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Thread: What might control whether a JTable header appears with default application LAF or not?

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    Default What might control whether a JTable header appears with default application LAF or not?

    I'm in the process of adding a new tab to a tabbed pane in a 12 year old GUI. This tab will, like several other tabs in the tabbed pane, include as one of its components a JPanel containing a JTable mounted in a JScrollPane. Standard stuff, and when I put it together, it all works fine.

    What's driving me crazy, is that when I look around the GUI, most of the JTables present have table headers which show up with what I can only assume is the default environment LAF (haven't been able to find any interactions with the UIManager, setting it, anywhere). As below, quite nice:

    AltimeterTableHeader.png

    When I load my JTable subclass in the JScrollPane, then load that into the JPanel subclass that displays it, everything works fine...but there doesn't appear to be any way in creation that I can get a header that looks like anything other than the Java Tutorials' plainest. As below, functional but drab:

    MyTableHeader.jpg

    I've spent the past couple of days analyzing code--some parts written in Java 1.2, most in Java 1.4, and now I'm looking to add my material in Java 6--trying to find any consistent similarity or difference between cases presenting metal-LAF vs flat headers, and drawing a complete blank. Sometimes the tables with metal-LAF headers are JTable subclasses (no subclass code relates to headers or rendering, that I can see) and sometimes vanilla JTables. Sometimes (the older instances) have been set up with custom TableSorter code, and most times not--again, none of it seems to affect header rendering. Sometimes custom cell renderers have been applied--the most common setting up alternating grey and white row colours--and sometimes not. And all of these tables seem to have been loaded to standard JScrollPanes. There's some variation in the calls around them, to set viewports, fill viewport heights, and so on, but again, nothing that seems to touch header rendering.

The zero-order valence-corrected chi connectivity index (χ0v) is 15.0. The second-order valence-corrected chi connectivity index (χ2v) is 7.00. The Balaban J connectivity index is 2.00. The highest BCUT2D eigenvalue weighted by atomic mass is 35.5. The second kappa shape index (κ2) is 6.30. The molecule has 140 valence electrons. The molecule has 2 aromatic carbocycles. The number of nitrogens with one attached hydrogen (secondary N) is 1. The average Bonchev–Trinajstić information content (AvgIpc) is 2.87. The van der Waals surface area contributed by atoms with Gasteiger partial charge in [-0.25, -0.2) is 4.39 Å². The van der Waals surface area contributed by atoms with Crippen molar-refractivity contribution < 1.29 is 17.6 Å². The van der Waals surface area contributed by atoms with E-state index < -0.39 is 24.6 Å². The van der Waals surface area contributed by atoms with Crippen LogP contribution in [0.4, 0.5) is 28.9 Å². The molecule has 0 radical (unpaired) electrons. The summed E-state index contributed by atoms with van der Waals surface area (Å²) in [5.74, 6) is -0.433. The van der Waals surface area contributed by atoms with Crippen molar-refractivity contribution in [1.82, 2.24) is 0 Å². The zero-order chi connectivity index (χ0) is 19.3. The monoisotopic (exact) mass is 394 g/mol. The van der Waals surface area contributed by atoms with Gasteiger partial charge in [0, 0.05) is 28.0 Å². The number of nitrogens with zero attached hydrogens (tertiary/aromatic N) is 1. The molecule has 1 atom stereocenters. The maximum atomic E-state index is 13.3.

And of course there isn't a tutorial in sight anywhere, that offers any clues as to how the default-LAF headers might be showing up.

    Can anyone point me in the direction of what, between one case of table-in-scrollpane-in-panel, and the next, might play a part in determining JTableHeader LAF?


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    Default Re: What might control whether a JTable header appears with default application LAF or not?

    It looks to me like one of your tables has a custom renderer on it? In fact, that header looks like JButtons instead of a standard header.
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    Default Re: What might control whether a JTable header appears with default application LAF or not?

    Quote Originally Posted by KevinWorkman View Post
    It looks to me like one of your tables has a custom renderer on it? In fact, that header looks like JButtons instead of a standard header.
    It does, in fact, look like all the enabled JButtons around. Which is a useful thought, and possible lead...and hot damn, there it is.

    It turns out that back when most of the tables displaying default-LAF were coded (Java 1.2) somebody implemented a SortButtonRenderer extending JButton and implementing TableCellRenderer, and this was in fact applied to all of the tables showing default-LAF, and none of the ones that weren't. The reason I failed to pick up on this in two days worth of searching, was because the app is also set up to support GUI language switching on the fly, and every time we switch languages, when the tables' TableColumnModels change, the header renderer has to be re-set on each column. This is handled as part of the language-switching code, well away from the main path of GUI construction where all other renderers are set.

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